The decision, dismissing HMRC’s appeal, was made by the upper tribunal and now forms a precedent which judges can follow in subsequent cases.
Vigne died in May 2012 owning Gravelly Way livery yard in Buckinghamshire, which amounted to around 30 acres of grazing land and a stable block. The yard was valued at £309,000. In 2013 a claim for BPR was submitted on the grounds that the yard constituted relevant business property.
HMRC accepted that the deceased operated a business, but argued that it was a land-based business, which was wholly or mainly one of making or holding investments. Accordingly, it was not eligible for BPR.
First Tier Tribunal hearing
The case reached the FTT July 2017, where evidence was given by Vigne’s family about the nature of the livery business, and their yard in particular.
The provision of worming products and services. This was explained as protecting not just the health of the individual horse but the business’s reputation by preventing the spread of disease between animals.
The provision of additional feed during winter since the livery grew a crop of hay – which the estate explained differed from other liveries who would expect the owners to provide extra feed.
The removal of manure with a special machine which ‘hoovered’ it up – rather than expecting owners to remove their horse’s contribution – and a daily check of the health of each horse.
The presence of a yard manager who was expected to have relevant qualifications in equine care.
The FTT considered that the essential question was whether or not this business was mainly one of holding investments. Looking at the business in the round, they concluded that the enhanced services, which were valuable to the horse owners, meant that the business was offering “significantly more than the mere right to occupy a particular parcel of land”. On this basis, the estate was entitled to 100% BPR on the value of the yard.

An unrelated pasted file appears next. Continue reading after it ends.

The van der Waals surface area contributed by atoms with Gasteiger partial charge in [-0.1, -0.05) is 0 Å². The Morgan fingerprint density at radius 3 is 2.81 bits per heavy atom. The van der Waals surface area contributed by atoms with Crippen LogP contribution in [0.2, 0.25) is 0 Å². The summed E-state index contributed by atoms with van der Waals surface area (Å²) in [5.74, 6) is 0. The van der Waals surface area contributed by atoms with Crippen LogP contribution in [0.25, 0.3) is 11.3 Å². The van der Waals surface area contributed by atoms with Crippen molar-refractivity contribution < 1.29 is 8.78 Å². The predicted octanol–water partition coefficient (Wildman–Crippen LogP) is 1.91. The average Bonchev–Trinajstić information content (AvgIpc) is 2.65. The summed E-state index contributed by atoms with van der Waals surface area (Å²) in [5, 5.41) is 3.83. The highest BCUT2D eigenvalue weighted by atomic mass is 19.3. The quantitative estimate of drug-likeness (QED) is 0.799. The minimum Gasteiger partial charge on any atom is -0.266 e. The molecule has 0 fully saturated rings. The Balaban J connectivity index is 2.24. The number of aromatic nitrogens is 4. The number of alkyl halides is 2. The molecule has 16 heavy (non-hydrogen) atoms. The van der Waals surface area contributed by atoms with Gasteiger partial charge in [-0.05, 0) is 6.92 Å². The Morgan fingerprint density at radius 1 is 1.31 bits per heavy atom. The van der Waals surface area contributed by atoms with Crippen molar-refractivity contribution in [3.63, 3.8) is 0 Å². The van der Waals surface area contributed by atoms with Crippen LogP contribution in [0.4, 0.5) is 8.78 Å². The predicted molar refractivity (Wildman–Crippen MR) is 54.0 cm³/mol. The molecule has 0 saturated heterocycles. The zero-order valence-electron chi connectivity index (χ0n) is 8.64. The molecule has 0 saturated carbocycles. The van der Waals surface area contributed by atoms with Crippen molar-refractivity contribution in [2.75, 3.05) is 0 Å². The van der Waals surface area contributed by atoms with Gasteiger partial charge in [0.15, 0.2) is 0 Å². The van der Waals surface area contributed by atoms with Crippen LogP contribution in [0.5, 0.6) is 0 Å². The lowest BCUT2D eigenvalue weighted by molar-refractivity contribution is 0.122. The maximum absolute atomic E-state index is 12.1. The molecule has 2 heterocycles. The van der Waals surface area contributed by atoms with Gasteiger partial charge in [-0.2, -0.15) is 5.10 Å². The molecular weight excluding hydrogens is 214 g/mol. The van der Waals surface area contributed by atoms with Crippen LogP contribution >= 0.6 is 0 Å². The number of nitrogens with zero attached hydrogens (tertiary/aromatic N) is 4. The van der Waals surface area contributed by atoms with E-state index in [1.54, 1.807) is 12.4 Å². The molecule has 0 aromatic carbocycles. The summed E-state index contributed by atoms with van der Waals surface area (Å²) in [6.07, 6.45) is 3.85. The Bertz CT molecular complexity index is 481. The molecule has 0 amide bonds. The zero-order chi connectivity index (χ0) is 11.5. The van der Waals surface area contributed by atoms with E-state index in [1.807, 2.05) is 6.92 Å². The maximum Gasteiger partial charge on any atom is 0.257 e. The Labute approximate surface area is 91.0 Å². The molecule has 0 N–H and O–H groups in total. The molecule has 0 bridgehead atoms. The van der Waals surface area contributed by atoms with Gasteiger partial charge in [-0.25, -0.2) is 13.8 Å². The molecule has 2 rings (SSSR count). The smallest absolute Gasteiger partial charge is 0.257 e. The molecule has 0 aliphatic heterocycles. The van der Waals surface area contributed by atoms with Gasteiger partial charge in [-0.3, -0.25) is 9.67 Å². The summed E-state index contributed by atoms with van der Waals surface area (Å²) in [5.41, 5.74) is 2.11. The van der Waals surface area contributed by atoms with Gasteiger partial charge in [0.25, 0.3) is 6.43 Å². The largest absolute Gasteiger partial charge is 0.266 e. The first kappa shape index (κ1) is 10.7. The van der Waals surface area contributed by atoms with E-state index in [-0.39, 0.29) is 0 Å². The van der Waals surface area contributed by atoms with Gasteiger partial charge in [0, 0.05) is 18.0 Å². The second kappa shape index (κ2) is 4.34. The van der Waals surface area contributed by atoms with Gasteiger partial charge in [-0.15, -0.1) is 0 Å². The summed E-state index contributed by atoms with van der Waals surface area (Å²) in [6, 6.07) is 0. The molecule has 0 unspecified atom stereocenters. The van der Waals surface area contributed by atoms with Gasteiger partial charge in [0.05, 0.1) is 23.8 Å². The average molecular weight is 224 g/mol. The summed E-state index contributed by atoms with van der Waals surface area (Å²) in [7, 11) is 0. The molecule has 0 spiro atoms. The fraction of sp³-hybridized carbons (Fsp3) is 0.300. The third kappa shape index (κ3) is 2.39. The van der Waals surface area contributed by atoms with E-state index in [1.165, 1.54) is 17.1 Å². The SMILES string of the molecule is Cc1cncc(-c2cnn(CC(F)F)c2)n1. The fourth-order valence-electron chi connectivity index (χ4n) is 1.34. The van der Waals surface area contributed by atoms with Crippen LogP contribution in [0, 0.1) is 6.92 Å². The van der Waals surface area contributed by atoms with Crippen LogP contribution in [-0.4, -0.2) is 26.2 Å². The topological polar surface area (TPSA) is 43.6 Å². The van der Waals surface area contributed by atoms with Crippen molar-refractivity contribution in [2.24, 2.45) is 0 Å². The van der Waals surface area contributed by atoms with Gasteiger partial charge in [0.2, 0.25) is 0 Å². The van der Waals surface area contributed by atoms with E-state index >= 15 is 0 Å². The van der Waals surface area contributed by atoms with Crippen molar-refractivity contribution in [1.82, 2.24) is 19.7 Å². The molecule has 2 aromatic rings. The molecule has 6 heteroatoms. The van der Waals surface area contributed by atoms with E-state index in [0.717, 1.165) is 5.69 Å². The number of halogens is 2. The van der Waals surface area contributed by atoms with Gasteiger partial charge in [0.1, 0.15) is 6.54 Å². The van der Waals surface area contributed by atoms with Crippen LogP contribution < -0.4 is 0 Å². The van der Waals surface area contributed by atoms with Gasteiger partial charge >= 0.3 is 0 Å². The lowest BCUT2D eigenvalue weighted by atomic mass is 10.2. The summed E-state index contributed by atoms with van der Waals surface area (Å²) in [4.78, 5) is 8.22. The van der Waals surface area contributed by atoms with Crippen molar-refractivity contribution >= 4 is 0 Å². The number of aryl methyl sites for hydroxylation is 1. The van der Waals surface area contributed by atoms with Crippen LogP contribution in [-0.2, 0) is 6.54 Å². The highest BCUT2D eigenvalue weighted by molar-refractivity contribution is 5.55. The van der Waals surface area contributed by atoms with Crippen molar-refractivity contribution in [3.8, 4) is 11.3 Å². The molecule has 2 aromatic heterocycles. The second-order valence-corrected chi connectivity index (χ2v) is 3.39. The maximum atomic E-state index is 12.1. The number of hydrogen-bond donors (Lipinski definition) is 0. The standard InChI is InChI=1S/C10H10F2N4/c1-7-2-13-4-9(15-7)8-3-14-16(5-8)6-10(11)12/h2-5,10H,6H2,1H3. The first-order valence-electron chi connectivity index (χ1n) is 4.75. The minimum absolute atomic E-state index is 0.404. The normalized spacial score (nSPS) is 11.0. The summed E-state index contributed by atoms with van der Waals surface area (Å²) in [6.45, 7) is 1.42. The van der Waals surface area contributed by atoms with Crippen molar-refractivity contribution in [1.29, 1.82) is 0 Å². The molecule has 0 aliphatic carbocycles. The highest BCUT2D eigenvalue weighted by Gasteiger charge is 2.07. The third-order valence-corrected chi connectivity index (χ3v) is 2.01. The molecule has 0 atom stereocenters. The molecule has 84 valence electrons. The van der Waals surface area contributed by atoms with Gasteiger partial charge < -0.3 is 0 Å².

Upper Tribunal hearing
HMRC appealed to the Upper Tribunal on a number of grounds, including:
If similar services had been provided to humans, the business would have been considered to be wholly or mainly one of holding investments.
Had the FTT followed Pawson (2013) they would have come down on the side that the investment predominated.
The FTT had erred in law by framing the test as “is this a business of holding investments?” and in effect formulated a new test for itself.
HMRC sought to draw a number of parallels to Pawson. In Pawson, a claim for BPR on a holiday let failed at the Upper Tribunal on the grounds that the services provided in connection with letting the property were not considered sufficient to make the business more than the holding of an investment.
The Vigne estate argued that comparison of the yard to a holiday letting was unreasonable and proposed a comparison to a child nursery business. No further comment is made in the decision, but this was presumably to draw attention to the additional management required for the equine ‘guests’.
Indeed, the judge at the FTT had commented “apparently, horses, just like humans, will often overeat if the opportunity arises” and hence the yard was required to actively manage grazing. A holiday let owner is not usually required to do more than recommend local eating establishments.
What it means
This is an interesting case and one where the FTT decision suggests that the panel enjoyed an education in the business of horse livery – describing the provision of blankets in winter as “something akin to horse coats”.
Ultimately, the upper tribunal was content that there was no reason to disturb the FTT decision, confirming that there “is no clear bright line between businesses which qualify for the relief and those that do not”. In cases where a number of factors must be considered in the round, the Upper Tribunal considered that it should be “slow to interfere” and the FTT was entitled to reach the conclusion it did on the evidence before it.
In respect of when it is reasonable to make the presumption that a land-based business is one of investments, the upper tribunal said that “Pawson makes it clear that such an assumption only applies to owning or holding land in order to obtain an income from it”.
Since the FTT did not consider that the deceased owned the land in order to obtain an income from it, it was open to the FTT to ask if the yard was wholly or mainly an investment business, rather than to presume it was a business of investment and seek to displace that presumption by looking at the services provided.
Beyond the limited field of the livery yard, Vigne, therefore, provides a helpful reminder of the starting point for land-based businesses seeking BPR is the presumption that it is one of investment.